THE BLOXIDGE TALLYGRAPH
I had a very enjoyable time at HyperLocal GovCamp West Midlands in Walsall on 6th October, which brought together local government, community website managers and open data enthusiasts for a one-day unconference. As one of the event organisers Andy Mabbett said, â€œSometimes they were even civil to each other!â€ (Despite some very fruitful, robust discussion.)
A particularly interesting session was the presentation by Stuart Williams, who spoke about creating the local heritage website The Bloxidge Tallygraph using Webs.com, which thanks to his keen interest in photography and community goings-on soon evolved into an all-encompassing neighbourhood site.
It was not just the obvious quality of the content that bowled me over, but the sheer amount of it that Stuart himself generates to create what he describes as ‘an online newspaper’ (he interestingly views ‘blogs’ as being an entirely different beast) that gives in-depth coverage and features on local history, events, businesses, environmental issues, etc. Stuart seems to spend all of his spare time going to community events and venues, talking to local people and researching the area, which he then posts up whilst at home. Knowing how time-consuming generating website content can be and that Stuart has a full-time job at Walsall City Council’s Local History Centre, I found it difficult to fathom how he finds enough hours in the day. Like most successful hyperlocal sites, this is obviously the secret of The Bloxidge Tallygraph’s success – the personal passion and commitment of the website manager driving it forward.
Stuart’s dedication to the website led to an interesting discussion after the session between myself, Michael Grimes and Clare White. Michael expressed some concern over the situation that arises when a person creates a community resource through a personal passion, which then becomes something many people rely upon and have expectations of but is still down to one person to sustain voluntarily. What happens if that person finds they can no longer maintain the website?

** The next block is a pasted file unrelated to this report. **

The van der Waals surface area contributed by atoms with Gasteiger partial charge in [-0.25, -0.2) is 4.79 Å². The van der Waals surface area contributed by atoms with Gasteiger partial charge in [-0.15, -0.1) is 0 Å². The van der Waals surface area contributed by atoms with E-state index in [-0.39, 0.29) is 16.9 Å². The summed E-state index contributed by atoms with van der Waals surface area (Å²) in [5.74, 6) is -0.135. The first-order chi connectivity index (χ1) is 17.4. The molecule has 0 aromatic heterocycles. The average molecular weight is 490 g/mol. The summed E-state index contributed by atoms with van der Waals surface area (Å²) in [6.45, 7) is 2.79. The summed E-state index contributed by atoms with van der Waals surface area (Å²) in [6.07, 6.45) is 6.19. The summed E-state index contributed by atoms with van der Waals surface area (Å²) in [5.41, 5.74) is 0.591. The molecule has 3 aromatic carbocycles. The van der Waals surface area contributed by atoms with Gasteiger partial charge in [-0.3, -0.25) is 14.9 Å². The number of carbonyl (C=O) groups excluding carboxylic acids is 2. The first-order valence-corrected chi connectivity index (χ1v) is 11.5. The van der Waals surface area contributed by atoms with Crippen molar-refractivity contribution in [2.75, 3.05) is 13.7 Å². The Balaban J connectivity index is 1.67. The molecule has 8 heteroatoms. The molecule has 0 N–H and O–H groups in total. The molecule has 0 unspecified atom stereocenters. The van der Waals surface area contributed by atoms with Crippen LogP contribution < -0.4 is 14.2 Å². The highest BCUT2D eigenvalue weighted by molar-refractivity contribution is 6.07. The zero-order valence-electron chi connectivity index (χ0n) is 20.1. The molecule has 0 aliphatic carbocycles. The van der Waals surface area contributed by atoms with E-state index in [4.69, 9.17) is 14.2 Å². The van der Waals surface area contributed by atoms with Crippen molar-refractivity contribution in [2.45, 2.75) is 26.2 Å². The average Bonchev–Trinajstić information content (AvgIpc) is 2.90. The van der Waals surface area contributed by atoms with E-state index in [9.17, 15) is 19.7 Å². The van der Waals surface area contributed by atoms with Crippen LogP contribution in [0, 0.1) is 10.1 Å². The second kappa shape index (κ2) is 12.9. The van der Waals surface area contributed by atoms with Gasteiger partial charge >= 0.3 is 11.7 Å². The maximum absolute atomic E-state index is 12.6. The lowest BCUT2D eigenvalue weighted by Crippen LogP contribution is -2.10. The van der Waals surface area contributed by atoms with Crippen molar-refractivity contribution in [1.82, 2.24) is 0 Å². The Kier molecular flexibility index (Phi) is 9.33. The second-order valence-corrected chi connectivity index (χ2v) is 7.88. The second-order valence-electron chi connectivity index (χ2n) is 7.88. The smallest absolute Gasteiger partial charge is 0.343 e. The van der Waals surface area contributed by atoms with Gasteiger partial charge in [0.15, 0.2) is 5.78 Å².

I then spoke about some of my experiences in managing Digbeth is Good and how the local community seem to find it useful, which is great. People often email me notices to post up, which I do as soon as I’m able – most people understand that I’m maintaining the website in my spare time and are fine about that. But there have been one or two occassions where people seemed to expect a quicker turnaround than I was able to manage.
Clare then responded with a bit of a brainwave – offering local businesses the option of paying a small fee for a ‘premium service’ on a hyperlocal site, which brings posting their notice to the front of the queue – not necessarily an overly prominent or gushing post, merely to guarantee a quicker turnaround.
I thought it was an interesting idea and one that could possibly help community websites generate a small amount of income from the small to medium sized local businesses that often benefit from the coverage.
Clare’s kindly agreed to let me blog her bright idea so what do we think – is this something that might work to bring some money into maintaining local websites? Not for a huge profit obviously, but maybe in the same way that Rick Waghorn’s Addiply can help hyperlocal sites achieve a ‘not for loss‘ equilibrium?